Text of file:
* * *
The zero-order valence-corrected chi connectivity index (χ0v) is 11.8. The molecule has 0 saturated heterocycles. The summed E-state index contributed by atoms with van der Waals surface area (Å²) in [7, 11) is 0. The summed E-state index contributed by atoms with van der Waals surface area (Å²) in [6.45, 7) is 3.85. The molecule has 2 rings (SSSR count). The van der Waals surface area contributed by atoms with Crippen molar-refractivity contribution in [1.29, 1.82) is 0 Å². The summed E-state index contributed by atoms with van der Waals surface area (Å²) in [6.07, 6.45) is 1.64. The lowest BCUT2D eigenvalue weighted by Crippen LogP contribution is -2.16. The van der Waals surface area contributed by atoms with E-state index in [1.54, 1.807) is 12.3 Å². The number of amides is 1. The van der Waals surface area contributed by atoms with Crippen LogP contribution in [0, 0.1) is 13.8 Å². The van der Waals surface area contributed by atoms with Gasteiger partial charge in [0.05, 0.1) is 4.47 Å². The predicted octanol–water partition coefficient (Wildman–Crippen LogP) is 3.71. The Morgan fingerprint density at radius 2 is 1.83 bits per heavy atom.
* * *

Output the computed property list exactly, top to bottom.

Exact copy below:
The zero-order valence-corrected chi connectivity index (χ0v) is 11.8. The molecule has 0 saturated heterocycles. The summed E-state index contributed by atoms with van der Waals surface area (Å²) in [7, 11) is 0. The summed E-state index contributed by atoms with van der Waals surface area (Å²) in [6.45, 7) is 3.85. The molecule has 2 rings (SSSR count). The van der Waals surface area contributed by atoms with Crippen molar-refractivity contribution in [1.29, 1.82) is 0 Å². The summed E-state index contributed by atoms with van der Waals surface area (Å²) in [6.07, 6.45) is 1.64. The lowest BCUT2D eigenvalue weighted by Crippen LogP contribution is -2.16. The van der Waals surface area contributed by atoms with E-state index in [1.54, 1.807) is 12.3 Å². The number of amides is 1. The van der Waals surface area contributed by atoms with Crippen LogP contribution in [0, 0.1) is 13.8 Å². The van der Waals surface area contributed by atoms with Gasteiger partial charge in [0.05, 0.1) is 4.47 Å². The predicted octanol–water partition coefficient (Wildman–Crippen LogP) is 3.71. The Morgan fingerprint density at radius 2 is 1.83 bits per heavy atom.